Sino-Indian cooperation in the BRICS context

By Ma Jiali
0 CommentsPrint E-mail, April 14, 2011
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Third is the issue of permanent membership of the U.N. Security Council. BRICS gives India an opportunity to demonstrate it is the equal of Russia and China and build support for its permanent membership status. India and Brazil both want permanent seats on the Security Council, and Russia has more or less indicated its support for their aspirations. India wants BRICS to push reform of global governance and the United Nations, and hopes to use the opportunity to press its case for permanent membership and persuade China to express clear support.

Currently, the BRICS countries account for 42 percent of the population, 30 percent of the territory and 18 percent of GDP globally. There are enormous opportunities for mutually beneficial cooperation. And as the two most populous BRICS countries, sharing extensive land and sea borders, cooperation between China and India on the world stage is being watched closely by the international community.

China and India can take joint action to combat the international financial crisis. China and India have both set themselves the goal of rapid economic development. As two rapidly rising emerging economies, they are already making a major contribution to overall world economic growth. Furthermore, both want to see currency stability, a bigger role for emerging countries in international financial institutions, stable commodity prices, and joint measures taken to ensure food and energy security.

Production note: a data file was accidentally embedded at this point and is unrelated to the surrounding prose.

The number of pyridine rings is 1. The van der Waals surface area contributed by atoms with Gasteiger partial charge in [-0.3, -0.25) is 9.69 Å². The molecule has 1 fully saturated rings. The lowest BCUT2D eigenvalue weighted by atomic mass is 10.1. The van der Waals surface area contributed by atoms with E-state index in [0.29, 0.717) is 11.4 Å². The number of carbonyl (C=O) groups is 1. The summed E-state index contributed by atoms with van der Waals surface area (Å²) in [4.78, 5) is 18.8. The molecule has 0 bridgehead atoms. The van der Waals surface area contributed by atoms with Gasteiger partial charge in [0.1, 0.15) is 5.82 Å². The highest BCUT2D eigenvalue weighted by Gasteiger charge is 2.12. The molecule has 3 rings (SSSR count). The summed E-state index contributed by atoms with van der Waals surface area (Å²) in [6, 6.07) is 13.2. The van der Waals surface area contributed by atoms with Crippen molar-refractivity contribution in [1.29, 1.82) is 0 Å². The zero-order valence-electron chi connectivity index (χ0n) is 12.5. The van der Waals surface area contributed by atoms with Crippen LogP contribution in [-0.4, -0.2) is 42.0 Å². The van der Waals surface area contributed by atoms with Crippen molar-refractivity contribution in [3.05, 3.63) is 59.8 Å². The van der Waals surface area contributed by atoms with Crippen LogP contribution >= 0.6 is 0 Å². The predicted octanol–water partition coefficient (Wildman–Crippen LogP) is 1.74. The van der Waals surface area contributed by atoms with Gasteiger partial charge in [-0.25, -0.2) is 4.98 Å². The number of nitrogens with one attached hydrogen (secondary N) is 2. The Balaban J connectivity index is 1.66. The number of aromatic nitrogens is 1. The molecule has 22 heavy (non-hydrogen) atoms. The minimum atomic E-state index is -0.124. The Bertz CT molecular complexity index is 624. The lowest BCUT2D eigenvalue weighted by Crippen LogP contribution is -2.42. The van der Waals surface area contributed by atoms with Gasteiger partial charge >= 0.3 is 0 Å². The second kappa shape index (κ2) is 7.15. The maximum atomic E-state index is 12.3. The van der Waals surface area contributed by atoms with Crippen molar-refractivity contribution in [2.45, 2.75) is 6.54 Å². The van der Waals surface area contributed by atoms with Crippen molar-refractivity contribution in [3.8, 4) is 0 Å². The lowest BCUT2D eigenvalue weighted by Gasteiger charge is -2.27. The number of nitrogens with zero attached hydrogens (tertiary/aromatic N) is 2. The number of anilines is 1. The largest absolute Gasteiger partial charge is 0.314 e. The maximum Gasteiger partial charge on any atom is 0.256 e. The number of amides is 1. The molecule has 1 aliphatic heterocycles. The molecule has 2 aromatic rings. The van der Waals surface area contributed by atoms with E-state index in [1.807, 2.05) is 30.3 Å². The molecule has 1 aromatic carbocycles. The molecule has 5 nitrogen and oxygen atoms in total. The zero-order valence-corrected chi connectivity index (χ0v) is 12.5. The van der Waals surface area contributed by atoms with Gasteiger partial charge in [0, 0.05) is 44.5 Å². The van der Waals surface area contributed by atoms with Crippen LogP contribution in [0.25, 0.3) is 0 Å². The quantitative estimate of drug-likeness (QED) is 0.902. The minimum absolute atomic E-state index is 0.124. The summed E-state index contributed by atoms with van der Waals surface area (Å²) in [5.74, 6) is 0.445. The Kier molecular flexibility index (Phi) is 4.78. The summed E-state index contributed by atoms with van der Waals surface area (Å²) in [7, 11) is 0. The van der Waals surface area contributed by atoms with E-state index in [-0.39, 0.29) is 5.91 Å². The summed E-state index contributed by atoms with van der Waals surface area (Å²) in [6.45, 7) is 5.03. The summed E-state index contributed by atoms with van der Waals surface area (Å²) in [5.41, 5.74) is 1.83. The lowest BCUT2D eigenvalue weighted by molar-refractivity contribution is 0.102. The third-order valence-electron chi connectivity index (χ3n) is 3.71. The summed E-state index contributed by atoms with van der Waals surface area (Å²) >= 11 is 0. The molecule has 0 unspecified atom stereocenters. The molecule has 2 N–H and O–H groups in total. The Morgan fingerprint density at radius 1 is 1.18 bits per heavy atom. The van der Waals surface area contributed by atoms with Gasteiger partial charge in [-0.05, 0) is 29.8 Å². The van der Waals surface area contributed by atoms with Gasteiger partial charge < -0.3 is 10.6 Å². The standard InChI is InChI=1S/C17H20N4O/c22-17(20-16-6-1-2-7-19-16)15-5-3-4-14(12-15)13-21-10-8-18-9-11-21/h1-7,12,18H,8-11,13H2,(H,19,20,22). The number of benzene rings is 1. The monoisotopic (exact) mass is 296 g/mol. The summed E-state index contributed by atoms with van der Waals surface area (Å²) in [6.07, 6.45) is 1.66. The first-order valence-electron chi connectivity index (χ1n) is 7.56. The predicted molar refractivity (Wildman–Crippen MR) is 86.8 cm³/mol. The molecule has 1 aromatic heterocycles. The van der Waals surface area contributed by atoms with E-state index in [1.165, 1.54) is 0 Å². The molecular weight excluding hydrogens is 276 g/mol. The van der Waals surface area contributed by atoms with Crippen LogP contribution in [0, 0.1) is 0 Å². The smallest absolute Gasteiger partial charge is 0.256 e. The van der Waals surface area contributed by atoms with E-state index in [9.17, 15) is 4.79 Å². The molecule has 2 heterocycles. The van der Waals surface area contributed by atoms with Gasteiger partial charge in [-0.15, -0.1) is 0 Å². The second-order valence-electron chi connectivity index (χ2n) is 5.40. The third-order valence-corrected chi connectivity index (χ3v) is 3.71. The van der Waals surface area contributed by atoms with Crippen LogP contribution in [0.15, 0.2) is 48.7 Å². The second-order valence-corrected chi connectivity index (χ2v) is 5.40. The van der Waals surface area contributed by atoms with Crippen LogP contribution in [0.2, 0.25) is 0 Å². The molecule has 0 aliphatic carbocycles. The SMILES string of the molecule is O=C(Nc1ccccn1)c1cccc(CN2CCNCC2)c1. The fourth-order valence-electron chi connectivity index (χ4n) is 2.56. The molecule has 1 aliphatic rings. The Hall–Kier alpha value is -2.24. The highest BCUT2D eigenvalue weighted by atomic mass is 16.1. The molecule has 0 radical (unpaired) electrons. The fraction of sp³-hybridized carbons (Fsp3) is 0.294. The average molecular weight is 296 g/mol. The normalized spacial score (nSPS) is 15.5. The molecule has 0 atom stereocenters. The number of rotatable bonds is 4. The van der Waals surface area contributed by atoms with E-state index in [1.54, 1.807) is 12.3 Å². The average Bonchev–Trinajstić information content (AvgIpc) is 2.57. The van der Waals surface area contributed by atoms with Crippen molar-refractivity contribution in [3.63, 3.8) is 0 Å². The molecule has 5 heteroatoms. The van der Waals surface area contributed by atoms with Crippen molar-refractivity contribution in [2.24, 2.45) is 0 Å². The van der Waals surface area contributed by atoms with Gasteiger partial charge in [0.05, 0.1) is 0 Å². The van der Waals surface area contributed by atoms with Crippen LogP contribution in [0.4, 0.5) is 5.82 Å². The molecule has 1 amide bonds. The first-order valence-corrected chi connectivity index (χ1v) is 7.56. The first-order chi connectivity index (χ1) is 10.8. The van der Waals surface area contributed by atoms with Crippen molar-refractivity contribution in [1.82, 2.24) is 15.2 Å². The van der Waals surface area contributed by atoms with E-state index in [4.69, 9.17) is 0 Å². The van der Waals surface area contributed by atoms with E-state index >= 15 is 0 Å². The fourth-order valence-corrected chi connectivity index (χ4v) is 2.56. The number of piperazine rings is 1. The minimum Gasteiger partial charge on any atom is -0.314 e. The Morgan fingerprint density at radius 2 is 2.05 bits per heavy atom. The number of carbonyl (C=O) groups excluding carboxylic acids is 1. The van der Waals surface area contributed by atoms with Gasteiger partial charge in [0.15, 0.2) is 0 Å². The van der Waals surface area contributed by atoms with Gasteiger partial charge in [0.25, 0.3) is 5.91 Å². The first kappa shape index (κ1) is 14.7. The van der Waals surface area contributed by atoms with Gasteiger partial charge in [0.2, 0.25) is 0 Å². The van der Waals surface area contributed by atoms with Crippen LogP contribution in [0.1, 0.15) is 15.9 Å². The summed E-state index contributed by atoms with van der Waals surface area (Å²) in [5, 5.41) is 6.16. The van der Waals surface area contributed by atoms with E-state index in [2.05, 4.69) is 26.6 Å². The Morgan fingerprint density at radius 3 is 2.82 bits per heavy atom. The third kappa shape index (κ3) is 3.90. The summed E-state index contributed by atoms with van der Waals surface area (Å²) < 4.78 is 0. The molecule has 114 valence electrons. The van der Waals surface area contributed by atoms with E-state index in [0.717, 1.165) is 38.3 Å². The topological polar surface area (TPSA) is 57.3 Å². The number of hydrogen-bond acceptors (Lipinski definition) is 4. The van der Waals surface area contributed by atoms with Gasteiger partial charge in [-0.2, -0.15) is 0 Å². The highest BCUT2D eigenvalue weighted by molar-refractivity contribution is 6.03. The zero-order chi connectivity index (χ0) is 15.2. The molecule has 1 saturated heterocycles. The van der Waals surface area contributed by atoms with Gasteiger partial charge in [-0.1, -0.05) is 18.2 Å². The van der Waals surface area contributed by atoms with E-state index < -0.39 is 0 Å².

Secondly, when it comes to issues of global governance, China and India speak more or less the same language. Both are unwilling to see superpowers, or a small minority of countries, dominate global affairs. They both want to use the U.N. and other multilateral organizations to strengthen the voice of developing countries. Neither wants to see Western countries use human rights or other excuses to meddle in the affairs of weaker countries, or justify military interventions.

Furthermore, China and India want to reinforce their cooperation on Climate Change. They want to see all countries take on common but differentiated responsibilities. They want developed countries to acknowledge their historical responsibilities, accept the right of developing countries to develop, and give developing countries, especially the poorest among them, all necessary financial and technical assistance.

As regards China and India's bilateral relations, it must be said that there are still several problems, some of which are unlikely to be solved in the short term. But these issues should not be a barrier to cooperation on the world stage. On the contrary, it is more likely that Sino-Indian cooperation on a multilateral level will have a positive influence on bilateral relations, mitigate strategic mistrust, and strengthen mutual political understanding.

(This article was written in Chinese and translated by John Sexton.)

Opinion articles reflect the views of their authors, not necessarily those of



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